Jackie Burns and her family attended a preview of Wicked in 2003 at the Gershwin Theatre, starring Idina Menzel, defying gravity as Elphaba, the green-skinned Ozian who becomes the Wicked Witch of the West. Witnessing Menzel embody this fierce female character—who could really belt a ballad—moved Burns to make a vow. “I turned to my mom and I said, ‘I have to play Elphaba,’ ” she said. ‘She’s my dream role.’ It was mind blowing.”
Jackie Burns having a Wicked good time as Elphaba. Photo by Joan Marcus.
And Burns achieved her dream. She not only got to play Elphaba, but she has played her on Broadway more than any other actress, including Menzel, who picked up a Best Actress in a Musical Tony Award for the defining role.
In addition, Burns has upped her Elphaba performance tally on the show’s national tour.
“She’s one of the best-written female roles in musical theater—period,” said the Connecticut native. “We’ve all grown up with The Wizard of Oz, and to tell the back story—to tell the misunderstood story of this complex woman—is such an honor.”
Wicked is both a prequel and sequel to The Wizard of Oz—with a smattering of quasi-homage references to that Dorothy girl and her traveling companion terrier, Toto. Based on the novel by Gregory Maguire—and with music and lyrics by Stephen Schwartz and a book by Winnie Holzman—Wicked is a revisionist tale where no one dances down the yellow brick road.
The storyline follows the unlikely witch friendship of Elphaba, the green-skinned outcast shunned by her governor of Munchkinland dad, and the bubbly, self-absorbed blonde who becomes the good witch, Glinda. Like Kristen Chenoweth, who originated the role on Broadway, Amanda Jane Cooper brings fine comic timing to the ultra-“Popular” Glinda.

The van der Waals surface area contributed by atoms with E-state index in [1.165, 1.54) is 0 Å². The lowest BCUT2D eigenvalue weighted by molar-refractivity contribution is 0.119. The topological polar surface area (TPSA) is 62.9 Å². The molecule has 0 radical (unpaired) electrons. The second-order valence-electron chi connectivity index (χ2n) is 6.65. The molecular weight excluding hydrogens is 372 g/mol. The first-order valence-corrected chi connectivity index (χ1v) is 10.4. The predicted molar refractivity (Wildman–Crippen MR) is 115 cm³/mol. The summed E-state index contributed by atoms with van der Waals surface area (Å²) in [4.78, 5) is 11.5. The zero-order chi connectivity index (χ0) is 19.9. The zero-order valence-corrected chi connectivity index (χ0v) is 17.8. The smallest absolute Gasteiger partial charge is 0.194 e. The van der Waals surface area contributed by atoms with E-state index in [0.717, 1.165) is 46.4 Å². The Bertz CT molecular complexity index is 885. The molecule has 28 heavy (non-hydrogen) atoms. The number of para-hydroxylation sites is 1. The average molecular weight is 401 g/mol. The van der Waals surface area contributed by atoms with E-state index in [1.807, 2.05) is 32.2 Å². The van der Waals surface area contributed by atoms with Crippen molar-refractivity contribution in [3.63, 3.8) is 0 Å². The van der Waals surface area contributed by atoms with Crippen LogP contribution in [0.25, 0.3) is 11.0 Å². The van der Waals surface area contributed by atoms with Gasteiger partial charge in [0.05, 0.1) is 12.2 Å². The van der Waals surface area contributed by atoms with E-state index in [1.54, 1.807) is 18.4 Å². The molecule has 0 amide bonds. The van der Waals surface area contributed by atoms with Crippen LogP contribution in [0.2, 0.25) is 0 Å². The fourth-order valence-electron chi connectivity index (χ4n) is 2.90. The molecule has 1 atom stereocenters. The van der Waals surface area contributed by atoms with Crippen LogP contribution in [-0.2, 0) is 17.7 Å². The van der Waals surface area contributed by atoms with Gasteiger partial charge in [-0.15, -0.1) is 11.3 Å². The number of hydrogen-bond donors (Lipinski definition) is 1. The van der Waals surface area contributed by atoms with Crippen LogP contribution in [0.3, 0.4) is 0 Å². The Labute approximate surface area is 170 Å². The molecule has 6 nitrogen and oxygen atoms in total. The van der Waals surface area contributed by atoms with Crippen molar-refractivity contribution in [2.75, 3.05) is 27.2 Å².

“She’s hilarious,” Burns said. “She keeps you on your toes.”
From reluctant roommates, Glinda and Elphaba becomes BFFs. Both fall in love with school heartthrob Fiyero (Ashley Parker Angel), and eventually find themselves separated emotionally in the battle of good and evil in Oz.
It is the Wizard (P.J. Benjamin) whose far from “wonderful” machinations—like sending flying monkeys to scout Oz for subversive animal activity, chiefly talking—that force the big-hearted and intelligent Elphaba into rebellious acts that cast her as the Wizard’s enemy.
“Her green skin is but an outward manifestorium of her wicked nature,” Madame Morrible (Tony winner Rondi Reed), the wizard’s haughty confederate tells the citizenry. “This—distortion, this—repulsion, this—Wicked Witch!”
Burns turns chartreuse eight times a week during a half-hour process requiring two coats of pancake paint and a layer of powder on her face, neck, hands and chest. She also wears green nail polish.
“I love getting green,” Burns says, but concedes, “You never really get it off. There’s always green around the hairline. I envy the Glindas who leave the theater in normal pretty hair and makeup.”
Audiences, on the other hand, leave the theatre with an indelible impression of Burns soaring above Oz, belting “Defying Gravity,” Elphaba’s anthem of empowerment. With fiery determination she sings:
As someone told me lately
‘Everyone deserves the chance to fly.’
And if I’m flying solo
At least I’m flying free.
To those who’d ground me
Take a message back from me:
Tell them how I
Am defying gravity.
Wicked is playing at the Gershwin Theatre, 222 W. 51st St. For tickets call 877-250-2929 or visit wickedthemusical.com.
Photo by Joan Marcus.